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Thursday, December 8, 2016

Washington (AFP) — A child in the northeastern U.S. state of Rhode Island has become the first to die from an ongoing outbreak of a respiratory virus, enterovirus D68, health officials said Wednesday.

The child died from an unusual combination of enterovirus D68 — which has infected more than 470 kids across the United States since August — and a staph infection.

“Infection by both Staphylococcus aureus sepsis and EV-D68 is a very rare combination that can cause very severe illness in children and adults,” the Rhode Island Department of Health said in a statement.

Enterovirus D68 typically causes flu-like symptoms, but in some cases it can cause wheezing and breathing problems that may require hospitalization.

A spike in cases among patients nationwide has reached 472 people, most of them children, in 41 states, according to the Centers for Disease Control and Prevention.

Concerns have also mounted over the emergence of nine cases in Colorado where children had respiratory infections that were followed by acute neurologic illness, including sudden limb weakness.

Experts are investigating whether there may be a link between the enterovirus outbreak and the paralysis cases.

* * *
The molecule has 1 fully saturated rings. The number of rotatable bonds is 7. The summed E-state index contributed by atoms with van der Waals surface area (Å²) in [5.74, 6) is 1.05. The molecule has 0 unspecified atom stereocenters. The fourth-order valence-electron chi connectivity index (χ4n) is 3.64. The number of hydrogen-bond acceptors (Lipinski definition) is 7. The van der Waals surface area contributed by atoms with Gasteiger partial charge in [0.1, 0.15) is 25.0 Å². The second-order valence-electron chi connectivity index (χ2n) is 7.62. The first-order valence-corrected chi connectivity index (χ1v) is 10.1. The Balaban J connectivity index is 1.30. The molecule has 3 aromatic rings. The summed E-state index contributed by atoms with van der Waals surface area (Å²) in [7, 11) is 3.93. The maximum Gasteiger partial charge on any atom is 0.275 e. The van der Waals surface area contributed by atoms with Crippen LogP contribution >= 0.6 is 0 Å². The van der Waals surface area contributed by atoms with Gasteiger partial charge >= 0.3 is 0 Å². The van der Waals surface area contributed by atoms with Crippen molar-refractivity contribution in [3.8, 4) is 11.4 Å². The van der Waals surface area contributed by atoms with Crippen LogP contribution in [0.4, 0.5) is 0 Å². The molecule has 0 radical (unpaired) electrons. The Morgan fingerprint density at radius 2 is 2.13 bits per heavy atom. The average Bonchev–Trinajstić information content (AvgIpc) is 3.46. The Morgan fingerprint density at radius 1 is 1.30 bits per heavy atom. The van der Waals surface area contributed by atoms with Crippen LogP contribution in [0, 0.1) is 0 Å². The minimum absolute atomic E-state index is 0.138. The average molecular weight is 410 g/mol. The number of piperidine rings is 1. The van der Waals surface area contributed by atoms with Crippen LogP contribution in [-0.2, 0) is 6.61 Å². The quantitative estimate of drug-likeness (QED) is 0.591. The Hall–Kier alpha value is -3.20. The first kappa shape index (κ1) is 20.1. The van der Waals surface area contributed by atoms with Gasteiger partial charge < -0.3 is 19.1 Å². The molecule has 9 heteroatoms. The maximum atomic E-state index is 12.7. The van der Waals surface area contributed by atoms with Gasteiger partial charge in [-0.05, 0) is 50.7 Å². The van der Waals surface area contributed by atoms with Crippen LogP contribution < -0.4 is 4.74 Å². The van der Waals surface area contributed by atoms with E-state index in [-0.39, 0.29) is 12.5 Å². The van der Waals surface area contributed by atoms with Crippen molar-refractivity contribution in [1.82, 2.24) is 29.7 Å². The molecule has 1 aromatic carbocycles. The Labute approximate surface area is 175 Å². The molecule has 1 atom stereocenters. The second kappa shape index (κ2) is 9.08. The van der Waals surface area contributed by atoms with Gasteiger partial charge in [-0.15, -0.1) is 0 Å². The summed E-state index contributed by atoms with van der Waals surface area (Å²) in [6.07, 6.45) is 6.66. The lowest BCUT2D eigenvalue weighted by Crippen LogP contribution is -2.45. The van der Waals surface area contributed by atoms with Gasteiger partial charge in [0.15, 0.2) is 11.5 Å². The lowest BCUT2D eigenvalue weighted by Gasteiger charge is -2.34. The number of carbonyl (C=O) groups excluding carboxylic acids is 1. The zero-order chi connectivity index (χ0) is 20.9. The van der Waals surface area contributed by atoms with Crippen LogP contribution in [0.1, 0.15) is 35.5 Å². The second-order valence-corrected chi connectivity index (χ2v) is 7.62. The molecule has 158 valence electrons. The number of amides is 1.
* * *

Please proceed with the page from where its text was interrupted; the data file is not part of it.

Four cases of children who had recent respiratory infections, followed by neurologic illness with limb weakness are also being tracked in Boston, Massachusetts.

“At this time, a connection between EV-D68 and the neurologic illness with limb weakness has not been definitively proven,” Boston Children’s Hospital said in a statement.

The children range in age from four to 15 years old. One is in intensive care, two are hospitalized, and one has been discharged, the hospital added.

Some enteroviruses, including D68, have been shown in rare cases in the past to be capable of causing neurologic symptoms and sudden muscle weakness.

Viruses in this family typically circulate in the late summer to early fall, before flu season begins in earnest.

If the seasons start to overlap, experts say the potential for dual infections could be particularly dangerous for children with asthma.

There is no vaccine to prevent EV-D68, and frequent hand-washing is the best way to prevent it, experts say.

“We are all heartbroken to hear about the death of one of Rhode Island’s children,” said Michael Fine, director of the Rhode Island Department of Health.

“Many of us will have EV-D68. Most of us will have very mild symptoms and all but very few will recover quickly and completely. The vast majority of children exposed to EV-D68 recover completely.

AFP Photo/Marc Piscotty

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